A national group that advocates on behalf of doctors is still not lovin’ the fact that Tarrant County’s John Peter Smith Hospital has a McDonald’s.
The Washington-based Physicians Committee for Responsible Medicine, a 12,000-member nonprofit which promotes preventive medicine, has placed ads inside the T’s fleet of 134 buses that carry a subtle yet hard-hitting message, urging JPS and other hospitals to go fast food free. The campaign will run until Sept. 6.
JPS has had a McDonald’s restaurant in its hospital at 1500 S. Main St. since 1992. In recent years, the hospital has come under fire from groups that contend the fast food giant’s menu has too many high-calorie, high-fat items that are bad for your health.
Physicians Committee, which has more than 100 members in Dallas-Fort Worth, is stressing heart health in its campaign. It last went after JPS in 2015. The latest ad campaign doesn’t name JPS, yet it urges readers to ask “your local hospital” to go #FastFoodFree. “Your Heart’s Not Lovin’ Those Cheeseburgers,” it says.
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“Most people will get we’re making fun of the McDonald’s slogan,” said Jeanne McVey, a Physicians Committee spokeswoman. “It definitely gets the message across. Obviously, fast food in hospitals, we think, sends the wrong message.”
JPS is the only local hospital with a McDonald’s. Texas Health and HCA Hospitals in Fort Worth have Subway sandwich shops.
JPS is one of three hospitals targeted this summer by the Physicians Committee. The others are Navicent Health Hospital in Macon, Ga., and Broward Health Medical Center in Fort Lauderdale, Fla. In Georgia, the group put an ad in bus shelters.
Most people will get we’re making fun of the McDonald’s slogan. Obviously, fast food in hospitals, we think, sends the wrong message.
Jeanne McVey, a Physicians Committee spokeswoman
The McDonald’s lease at JPS expires in two years. McVey said the group is urging JPS to not renew the lease, but also exercise a clause that allows the hospital, with proper notice, to take over the McDonald’s space for its own use.
In 2012, 26 hospitals in the U.S. had McDonald’s as a food option, according to published reports. Today, that number stands at 12, according to the Physicians Committee, including Ben Taub Hospital in Houston, which is owned by Harris County. Earlier this year, Physicians Committee ran a billboard campaign there urging the health provider to close the McDonald’s when its lease expires in September. The hospital has a five-year extension that could take the lease into 2022.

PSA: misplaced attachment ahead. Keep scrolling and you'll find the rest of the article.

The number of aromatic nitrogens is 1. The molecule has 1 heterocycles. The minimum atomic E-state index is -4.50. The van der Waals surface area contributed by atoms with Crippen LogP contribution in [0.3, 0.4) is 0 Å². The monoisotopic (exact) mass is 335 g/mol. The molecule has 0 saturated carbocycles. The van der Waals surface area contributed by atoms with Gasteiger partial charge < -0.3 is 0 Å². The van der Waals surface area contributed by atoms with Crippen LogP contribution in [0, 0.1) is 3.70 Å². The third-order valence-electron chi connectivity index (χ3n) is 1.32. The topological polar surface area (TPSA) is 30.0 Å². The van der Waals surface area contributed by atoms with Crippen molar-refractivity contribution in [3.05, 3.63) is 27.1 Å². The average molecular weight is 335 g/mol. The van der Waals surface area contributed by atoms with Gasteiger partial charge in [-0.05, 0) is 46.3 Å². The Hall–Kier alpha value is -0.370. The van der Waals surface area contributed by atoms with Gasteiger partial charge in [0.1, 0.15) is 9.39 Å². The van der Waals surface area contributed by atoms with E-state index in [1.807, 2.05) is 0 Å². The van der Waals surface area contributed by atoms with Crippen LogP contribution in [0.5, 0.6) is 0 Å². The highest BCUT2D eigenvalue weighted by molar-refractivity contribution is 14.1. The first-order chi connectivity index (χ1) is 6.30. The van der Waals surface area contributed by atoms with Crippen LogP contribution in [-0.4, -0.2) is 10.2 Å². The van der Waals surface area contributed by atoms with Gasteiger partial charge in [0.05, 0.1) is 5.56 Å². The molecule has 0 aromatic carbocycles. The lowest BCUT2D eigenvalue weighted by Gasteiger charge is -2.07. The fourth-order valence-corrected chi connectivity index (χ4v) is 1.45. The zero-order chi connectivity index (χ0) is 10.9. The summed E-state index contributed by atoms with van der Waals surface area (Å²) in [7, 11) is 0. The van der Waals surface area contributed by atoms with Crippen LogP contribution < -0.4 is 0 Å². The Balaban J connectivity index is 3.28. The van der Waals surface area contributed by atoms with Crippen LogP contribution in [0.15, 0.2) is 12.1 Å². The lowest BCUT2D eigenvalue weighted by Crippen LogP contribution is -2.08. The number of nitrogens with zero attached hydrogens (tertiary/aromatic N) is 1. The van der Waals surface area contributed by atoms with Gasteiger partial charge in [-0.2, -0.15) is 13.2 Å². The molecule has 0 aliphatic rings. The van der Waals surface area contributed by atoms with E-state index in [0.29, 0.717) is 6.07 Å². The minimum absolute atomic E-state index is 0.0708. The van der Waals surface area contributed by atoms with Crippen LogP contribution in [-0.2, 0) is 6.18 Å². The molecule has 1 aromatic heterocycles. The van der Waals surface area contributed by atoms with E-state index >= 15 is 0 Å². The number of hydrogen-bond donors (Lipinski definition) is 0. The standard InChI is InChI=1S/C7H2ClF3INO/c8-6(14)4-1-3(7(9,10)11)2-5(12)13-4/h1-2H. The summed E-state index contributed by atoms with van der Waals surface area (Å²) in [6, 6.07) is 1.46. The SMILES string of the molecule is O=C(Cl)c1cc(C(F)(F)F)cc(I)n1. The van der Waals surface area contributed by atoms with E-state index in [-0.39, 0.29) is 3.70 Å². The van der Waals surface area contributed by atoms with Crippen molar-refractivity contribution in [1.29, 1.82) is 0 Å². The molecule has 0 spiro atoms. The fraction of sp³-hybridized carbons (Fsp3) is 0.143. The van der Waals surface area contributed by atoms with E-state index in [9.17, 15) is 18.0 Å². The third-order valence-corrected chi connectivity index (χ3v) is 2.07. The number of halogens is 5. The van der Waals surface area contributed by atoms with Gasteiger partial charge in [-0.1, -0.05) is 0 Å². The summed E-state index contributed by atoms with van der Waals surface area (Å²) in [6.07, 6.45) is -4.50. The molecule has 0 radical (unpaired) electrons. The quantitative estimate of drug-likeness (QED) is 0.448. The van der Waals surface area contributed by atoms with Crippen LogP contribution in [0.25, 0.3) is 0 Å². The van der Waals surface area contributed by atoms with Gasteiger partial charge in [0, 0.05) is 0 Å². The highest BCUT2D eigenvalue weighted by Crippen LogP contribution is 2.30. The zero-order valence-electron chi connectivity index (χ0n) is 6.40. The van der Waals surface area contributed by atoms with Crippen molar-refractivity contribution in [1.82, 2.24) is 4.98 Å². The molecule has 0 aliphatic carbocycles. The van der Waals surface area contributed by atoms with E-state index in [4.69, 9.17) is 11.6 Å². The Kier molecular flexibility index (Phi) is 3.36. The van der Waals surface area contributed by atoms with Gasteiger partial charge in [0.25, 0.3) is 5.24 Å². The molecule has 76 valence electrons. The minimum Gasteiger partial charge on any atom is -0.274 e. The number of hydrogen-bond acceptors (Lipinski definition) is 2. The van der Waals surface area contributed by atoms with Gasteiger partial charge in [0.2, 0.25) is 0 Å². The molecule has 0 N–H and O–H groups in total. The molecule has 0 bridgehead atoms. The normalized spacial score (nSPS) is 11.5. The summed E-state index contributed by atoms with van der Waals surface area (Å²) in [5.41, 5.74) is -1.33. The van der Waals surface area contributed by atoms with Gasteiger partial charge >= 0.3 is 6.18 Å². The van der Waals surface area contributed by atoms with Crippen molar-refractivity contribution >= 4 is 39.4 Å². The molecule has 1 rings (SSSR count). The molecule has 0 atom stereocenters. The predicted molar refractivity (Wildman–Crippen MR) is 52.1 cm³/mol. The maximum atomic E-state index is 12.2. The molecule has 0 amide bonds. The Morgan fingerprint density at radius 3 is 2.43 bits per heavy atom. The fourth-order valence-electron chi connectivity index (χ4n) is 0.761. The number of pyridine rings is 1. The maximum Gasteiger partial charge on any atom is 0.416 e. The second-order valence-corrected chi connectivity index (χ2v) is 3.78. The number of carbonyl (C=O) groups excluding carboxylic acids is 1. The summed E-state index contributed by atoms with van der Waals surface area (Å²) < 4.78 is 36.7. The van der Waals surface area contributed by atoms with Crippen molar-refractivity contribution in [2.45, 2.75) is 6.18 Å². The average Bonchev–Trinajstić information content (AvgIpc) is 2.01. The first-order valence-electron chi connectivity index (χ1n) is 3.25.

The hospital district received nearly $130,000 from sales at the McDonald’s location for the Harris County Hospital District Foundation, the Houston Chronicle reported in April. The JPS Foundation has a similar setup here and receives a percentage of McDonald’s sales, also believed to be in the six figures, which is used for its philanthropic works.
Lee Crosby, a registered dietician representing the Physicians Committee, is scheduled to speak to the JPS board on Thursday. Crosby said Tuesday she’ll offer data that shows the ill effects that fast food can have on a person’s health, including that the risk for heart disease increases 50 percent by eating fast food two or three times a week.
The board will not respond.
J.R. Labbe, JPS Hospital spokeswoman
JPS spokeswoman J.R. Labbe said the group is “more than welcome” to speak and will be given three minutes to address the board, the same amount of time given to other speakers. “The board will not respond,” Labbe said.
JPS renewed its contract with McDonald’s in 2013, but made stipulations in the contract for healthier food preparation and options. The restaurant is open 22 hours a day. The hospital has added food truck options from 10 p.m. to 2 a.m. for its employees and visitors.
Crosby said she applauds JPS for recent upgrades to its kitchens that allow the hospital to offer more menu items that are healthful, including vegetarian choices. But, she said, people look to their local hospital for guidance on adopting a healthier lifestyle, including good nutrition. She said she will ask the hospital board to expand its cafeteria and increase the number of healthy, plant-based options.
“John Peter Smith Hospital has the potential to become a leader in preventing diet-related diseases in Tarrant County,” she said. “However, there is one change the hospital should consider making to its food environment.”
It’s asking Tarrant County residents to sign an online petition to JPS CEO Robert Earley at pcrm.org/MakeHospitalFoodHealthy.
12 Number of U.S. hospitals still with a McDonald’s restaurant
Arlington-based Texas Health Resources, which owns several hospitals in the area, including Texas Health Fort Worth and Texas Health Arlington Memorial, has two hospitals with fast food restaurants— Chick Fil A and Subway at Texas Health Dallas and Subway at Texas Health Fort Worth.
The hospital said it worked with the Chick Fil A franchise to make sure it offered healthy options, including grilled chicken. And the Fort Worth hospital offers Cramer Cafe, a Blue Zones Project-approved restaurant, under the city’s health initiative, said spokeswoman Aleshia Howe.
“Texas Health has had other fast food offerings in our hospitals in past years, but as we move toward overall well-being and offering healthier options for consumers and employees alike, we have put more effort into the creation of healthy options within our cafeterias in recent years,” Howe said. “Our most recent wholly-owned hospital to open, Texas Health Alliance, opened without a fryer and continues to operate without one today.”
Medical City Healthcare’s four Tarrant County hospitals all have cafeterias, and only its location on Eighth Avenue in Fort Worth has a Subway, said spokeswoman Janet St. James.